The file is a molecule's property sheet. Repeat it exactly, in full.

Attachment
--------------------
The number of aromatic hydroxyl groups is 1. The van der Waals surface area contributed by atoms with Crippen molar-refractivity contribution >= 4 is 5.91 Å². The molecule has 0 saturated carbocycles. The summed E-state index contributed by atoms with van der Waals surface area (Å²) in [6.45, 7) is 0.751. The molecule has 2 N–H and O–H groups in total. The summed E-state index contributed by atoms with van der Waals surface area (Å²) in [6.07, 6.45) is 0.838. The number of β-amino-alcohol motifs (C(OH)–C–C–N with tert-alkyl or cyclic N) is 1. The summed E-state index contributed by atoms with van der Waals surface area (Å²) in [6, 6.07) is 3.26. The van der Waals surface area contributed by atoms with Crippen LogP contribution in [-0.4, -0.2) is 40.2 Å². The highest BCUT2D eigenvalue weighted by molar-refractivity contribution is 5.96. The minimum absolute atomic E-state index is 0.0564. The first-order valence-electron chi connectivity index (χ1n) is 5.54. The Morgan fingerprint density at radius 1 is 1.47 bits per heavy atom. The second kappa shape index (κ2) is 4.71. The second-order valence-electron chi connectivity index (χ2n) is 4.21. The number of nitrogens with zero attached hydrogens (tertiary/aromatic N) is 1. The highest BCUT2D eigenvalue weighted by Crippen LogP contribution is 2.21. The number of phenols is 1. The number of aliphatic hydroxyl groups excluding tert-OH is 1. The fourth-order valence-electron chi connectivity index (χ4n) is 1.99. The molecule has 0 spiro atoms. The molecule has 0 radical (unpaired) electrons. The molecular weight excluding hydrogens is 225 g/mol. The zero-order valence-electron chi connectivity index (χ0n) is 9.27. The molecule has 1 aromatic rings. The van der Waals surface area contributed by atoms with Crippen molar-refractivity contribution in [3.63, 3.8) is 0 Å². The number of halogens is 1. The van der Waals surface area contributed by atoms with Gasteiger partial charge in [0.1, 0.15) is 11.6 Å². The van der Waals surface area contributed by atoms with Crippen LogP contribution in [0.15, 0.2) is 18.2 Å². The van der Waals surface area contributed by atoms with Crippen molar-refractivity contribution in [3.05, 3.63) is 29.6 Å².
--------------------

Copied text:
The number of aromatic hydroxyl groups is 1. The van der Waals surface area contributed by atoms with Crippen molar-refractivity contribution >= 4 is 5.91 Å². The molecule has 0 saturated carbocycles. The summed E-state index contributed by atoms with van der Waals surface area (Å²) in [6.45, 7) is 0.751. The molecule has 2 N–H and O–H groups in total. The summed E-state index contributed by atoms with van der Waals surface area (Å²) in [6.07, 6.45) is 0.838. The number of β-amino-alcohol motifs (C(OH)–C–C–N with tert-alkyl or cyclic N) is 1. The summed E-state index contributed by atoms with van der Waals surface area (Å²) in [6, 6.07) is 3.26. The van der Waals surface area contributed by atoms with Crippen LogP contribution in [-0.4, -0.2) is 40.2 Å². The highest BCUT2D eigenvalue weighted by molar-refractivity contribution is 5.96. The minimum absolute atomic E-state index is 0.0564. The first-order valence-electron chi connectivity index (χ1n) is 5.54. The Morgan fingerprint density at radius 1 is 1.47 bits per heavy atom. The second kappa shape index (κ2) is 4.71. The second-order valence-electron chi connectivity index (χ2n) is 4.21. The number of nitrogens with zero attached hydrogens (tertiary/aromatic N) is 1. The highest BCUT2D eigenvalue weighted by Crippen LogP contribution is 2.21. The number of phenols is 1. The number of aliphatic hydroxyl groups excluding tert-OH is 1. The fourth-order valence-electron chi connectivity index (χ4n) is 1.99. The molecule has 0 spiro atoms. The molecule has 0 radical (unpaired) electrons. The molecular weight excluding hydrogens is 225 g/mol. The zero-order valence-electron chi connectivity index (χ0n) is 9.27. The molecule has 1 aromatic rings. The van der Waals surface area contributed by atoms with Crippen molar-refractivity contribution in [3.63, 3.8) is 0 Å². The number of halogens is 1. The van der Waals surface area contributed by atoms with Gasteiger partial charge in [0.1, 0.15) is 11.6 Å². The van der Waals surface area contributed by atoms with Crippen LogP contribution in [0.15, 0.2) is 18.2 Å². The van der Waals surface area contributed by atoms with Crippen molar-refractivity contribution in [3.05, 3.63) is 29.6 Å².